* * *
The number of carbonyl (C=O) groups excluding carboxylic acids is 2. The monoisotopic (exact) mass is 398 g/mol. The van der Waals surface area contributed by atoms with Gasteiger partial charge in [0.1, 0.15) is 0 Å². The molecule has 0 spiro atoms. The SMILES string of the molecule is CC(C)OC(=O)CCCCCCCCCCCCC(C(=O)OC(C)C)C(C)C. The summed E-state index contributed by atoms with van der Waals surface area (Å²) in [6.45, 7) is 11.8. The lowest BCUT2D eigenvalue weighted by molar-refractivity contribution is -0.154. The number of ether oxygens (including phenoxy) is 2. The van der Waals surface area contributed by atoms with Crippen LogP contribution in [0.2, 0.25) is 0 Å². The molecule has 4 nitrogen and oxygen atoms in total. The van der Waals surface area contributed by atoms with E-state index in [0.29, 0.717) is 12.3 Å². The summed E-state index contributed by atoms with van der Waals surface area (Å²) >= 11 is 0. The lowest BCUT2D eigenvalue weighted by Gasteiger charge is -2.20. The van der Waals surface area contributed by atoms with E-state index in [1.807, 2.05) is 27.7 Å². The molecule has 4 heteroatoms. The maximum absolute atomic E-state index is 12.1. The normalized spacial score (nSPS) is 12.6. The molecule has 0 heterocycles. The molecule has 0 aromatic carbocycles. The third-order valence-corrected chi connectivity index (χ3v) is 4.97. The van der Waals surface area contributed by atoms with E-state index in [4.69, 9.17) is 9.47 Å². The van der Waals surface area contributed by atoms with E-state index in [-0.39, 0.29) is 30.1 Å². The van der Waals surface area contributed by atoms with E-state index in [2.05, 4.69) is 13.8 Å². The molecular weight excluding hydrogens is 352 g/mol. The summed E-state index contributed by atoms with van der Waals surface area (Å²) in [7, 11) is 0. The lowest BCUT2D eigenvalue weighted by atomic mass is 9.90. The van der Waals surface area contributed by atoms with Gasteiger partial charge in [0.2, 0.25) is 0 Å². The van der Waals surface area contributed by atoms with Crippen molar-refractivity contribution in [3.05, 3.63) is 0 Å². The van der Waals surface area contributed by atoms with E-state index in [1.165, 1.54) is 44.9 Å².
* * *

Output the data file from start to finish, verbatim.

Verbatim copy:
The number of carbonyl (C=O) groups excluding carboxylic acids is 2. The monoisotopic (exact) mass is 398 g/mol. The van der Waals surface area contributed by atoms with Gasteiger partial charge in [0.1, 0.15) is 0 Å². The molecule has 0 spiro atoms. The SMILES string of the molecule is CC(C)OC(=O)CCCCCCCCCCCCC(C(=O)OC(C)C)C(C)C. The summed E-state index contributed by atoms with van der Waals surface area (Å²) in [6.45, 7) is 11.8. The lowest BCUT2D eigenvalue weighted by molar-refractivity contribution is -0.154. The number of ether oxygens (including phenoxy) is 2. The van der Waals surface area contributed by atoms with Crippen LogP contribution in [0.2, 0.25) is 0 Å². The molecule has 4 nitrogen and oxygen atoms in total. The van der Waals surface area contributed by atoms with E-state index in [0.29, 0.717) is 12.3 Å². The summed E-state index contributed by atoms with van der Waals surface area (Å²) >= 11 is 0. The lowest BCUT2D eigenvalue weighted by Gasteiger charge is -2.20. The van der Waals surface area contributed by atoms with E-state index in [1.807, 2.05) is 27.7 Å². The molecule has 4 heteroatoms. The maximum absolute atomic E-state index is 12.1. The normalized spacial score (nSPS) is 12.6. The molecule has 0 heterocycles. The molecule has 0 aromatic carbocycles. The third-order valence-corrected chi connectivity index (χ3v) is 4.97. The van der Waals surface area contributed by atoms with E-state index in [4.69, 9.17) is 9.47 Å². The van der Waals surface area contributed by atoms with E-state index in [-0.39, 0.29) is 30.1 Å². The van der Waals surface area contributed by atoms with E-state index in [2.05, 4.69) is 13.8 Å². The molecular weight excluding hydrogens is 352 g/mol. The summed E-state index contributed by atoms with van der Waals surface area (Å²) in [7, 11) is 0. The lowest BCUT2D eigenvalue weighted by atomic mass is 9.90. The van der Waals surface area contributed by atoms with Gasteiger partial charge in [0.2, 0.25) is 0 Å². The van der Waals surface area contributed by atoms with Crippen molar-refractivity contribution in [3.05, 3.63) is 0 Å². The van der Waals surface area contributed by atoms with E-state index in [1.165, 1.54) is 44.9 Å².